Duaren, Francis

, professor of civil law at Bourges, was born at St. Brien, a city of Bretagne, in France, 1509. He was the son of John Duaren, who exercised a place of judicature in Bretagne; in which place he succeeded his father, and performed the functions of it for some time. He read lectures on the Pandects, at Paris, in 1536; and, among other scholars, had three sons of the learned Budaeus. He was sent for to Bourges in 1538, to teach civil law, three years after Alciat had retired, but quitted his place in 1548, and went to Paris, being very desirous to join the practice to the theory of the law. He accordingly attended the bar of the parliament of Paris, but conceived an unconquerable aversion to the chicanery of the court, and fortunately at this time advantageous offers were made him by the duchess of Berri, sister of Henry II. which gave him a favourable opportunity to retire from the bar, and to resume with honour the employment he had at Bourges. He returned to his professorship of civil law there, in 1551; and no professor, except Alciat, had ever so large a stipend in the university as himself, nor more reputation, being accounted the first of the French civilians who cleared the civil-law-chair from the barbarism of the glossators, in order to introduce the pure sources of the ancient jurisprudence. It was however his failing to be unwilling to share this honour with any person; and he therefore viewed with an envious eye his colleague Eguinard Baron, who blended likewise polite literature with the study of the law. This jealousy prompted him to write a book, in which he endeavoured to lessen the esteem the world had for his colleague, yet, as if ashamed of his weakness, after the death of Baron, he shewed himself one of the most zealous to immortalize his memory 7 and erected a monument to him at his own expence. He had other colleagues, who revived his uneasiness; and Duaren may serve as an example to prove that some of the chief miseries of human life, which we lament so much, and are so apt to charge on the nature and constitution of things, arise merely from ur own ill-regulated passions. | He died at Bourses in 1559, without having ever married. He had great learning and judgment, but so bad a memory, that he was obliged always to read his lectures from his notes. Although a protestant, he never had the courage to separate from the church of Home. His treatise of benefices, published in 15 Jo, rendered him suspected of heresy, and Baudouin, with whom he had a controversy, accused him of being a prevaricator and dissembler, which, however, appears to have been unjust.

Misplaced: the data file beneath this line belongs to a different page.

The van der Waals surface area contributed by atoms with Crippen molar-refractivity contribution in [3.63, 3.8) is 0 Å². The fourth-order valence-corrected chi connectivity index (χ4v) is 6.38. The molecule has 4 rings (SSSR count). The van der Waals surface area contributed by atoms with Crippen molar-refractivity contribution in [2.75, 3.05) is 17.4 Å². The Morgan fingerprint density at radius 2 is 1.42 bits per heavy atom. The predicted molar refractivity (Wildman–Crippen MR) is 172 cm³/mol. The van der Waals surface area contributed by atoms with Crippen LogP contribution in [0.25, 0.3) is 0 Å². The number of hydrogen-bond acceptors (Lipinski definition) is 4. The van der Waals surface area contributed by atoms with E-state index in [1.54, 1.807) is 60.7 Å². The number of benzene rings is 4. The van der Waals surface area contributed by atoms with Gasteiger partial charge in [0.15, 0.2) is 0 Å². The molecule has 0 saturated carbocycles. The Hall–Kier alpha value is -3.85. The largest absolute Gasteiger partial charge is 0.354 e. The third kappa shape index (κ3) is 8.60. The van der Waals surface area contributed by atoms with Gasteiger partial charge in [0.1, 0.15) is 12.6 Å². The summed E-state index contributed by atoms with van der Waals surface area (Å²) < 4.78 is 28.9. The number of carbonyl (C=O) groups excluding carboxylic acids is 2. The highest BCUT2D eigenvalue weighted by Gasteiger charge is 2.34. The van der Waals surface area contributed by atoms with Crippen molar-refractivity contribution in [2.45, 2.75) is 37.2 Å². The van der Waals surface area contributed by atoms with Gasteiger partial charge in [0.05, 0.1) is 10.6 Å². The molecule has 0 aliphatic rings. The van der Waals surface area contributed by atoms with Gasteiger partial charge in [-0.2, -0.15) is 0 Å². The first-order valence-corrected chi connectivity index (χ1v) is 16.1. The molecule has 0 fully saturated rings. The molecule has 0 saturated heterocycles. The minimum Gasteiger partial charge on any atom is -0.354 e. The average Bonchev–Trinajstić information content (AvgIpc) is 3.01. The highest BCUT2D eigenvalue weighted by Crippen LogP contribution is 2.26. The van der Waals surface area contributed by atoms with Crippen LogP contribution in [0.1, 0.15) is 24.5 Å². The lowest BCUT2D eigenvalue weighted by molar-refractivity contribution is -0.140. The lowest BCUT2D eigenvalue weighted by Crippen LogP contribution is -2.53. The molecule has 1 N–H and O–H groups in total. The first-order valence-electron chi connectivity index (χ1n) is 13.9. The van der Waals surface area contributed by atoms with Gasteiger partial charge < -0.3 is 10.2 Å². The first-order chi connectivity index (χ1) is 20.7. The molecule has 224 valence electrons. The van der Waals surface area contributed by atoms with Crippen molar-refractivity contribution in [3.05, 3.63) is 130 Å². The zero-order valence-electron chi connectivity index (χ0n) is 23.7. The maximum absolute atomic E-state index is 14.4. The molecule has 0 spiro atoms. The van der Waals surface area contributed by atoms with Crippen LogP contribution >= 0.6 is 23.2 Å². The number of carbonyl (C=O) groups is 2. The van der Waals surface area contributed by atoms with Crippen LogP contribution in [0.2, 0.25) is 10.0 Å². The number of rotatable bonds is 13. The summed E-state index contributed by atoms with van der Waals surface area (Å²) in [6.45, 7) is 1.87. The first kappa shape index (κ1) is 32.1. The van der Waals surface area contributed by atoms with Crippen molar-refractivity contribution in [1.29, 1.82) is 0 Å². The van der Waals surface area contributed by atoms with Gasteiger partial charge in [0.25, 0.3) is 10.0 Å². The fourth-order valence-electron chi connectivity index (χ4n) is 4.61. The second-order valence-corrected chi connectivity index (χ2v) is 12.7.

A collection of his won.s was made in his life-time, and printed at Lyons in 1554; but after his death, another edition, more complete, was published in 1579, under the inspection of Nicholas Cisner, who had been his scholar, and was afterwards professor of civil law at Heidelberg. Whether this, or the edition afterwards printed in 1592, contains the same number of pieces, we have not an opportunity of examining. His principal works are: 1. “Commentaria in varies titulos digesti &. codicis.” 2. “Disputation um anniversariarum libri dno.” 3. “De jure accrescendi libri duo.” 4. “De ratione docendi discendique juris.” 5. “De jurisdictione & imperio.” 6. “Apologia adversus Eguinarium Baronem.” 7. “De plagiariis.” This Bayle calls “a curious treatise, but too short for so copious a subject.” 8. “In consuetudines feudorum commentarius.” 9. “De sacris ecclesiae ministeriis ac beneficiis.” 10. “Pro libertate ecclesiae Gallicanrc adversus artes Romanas defensio.” This piece prejudiced the court of Rome against him, and procured it a place in the Index Expurgatorius. II. “Epistola ad Sebast. Albespinam, regis Gallise oratorem.” 12. “Epistola de Francisco BaU duino.” 13. “Defensio adversus Balduini sycophante maledicta.1


Gen. Dict. —Moreri. Freheri Theatrum. Blount’s Censura.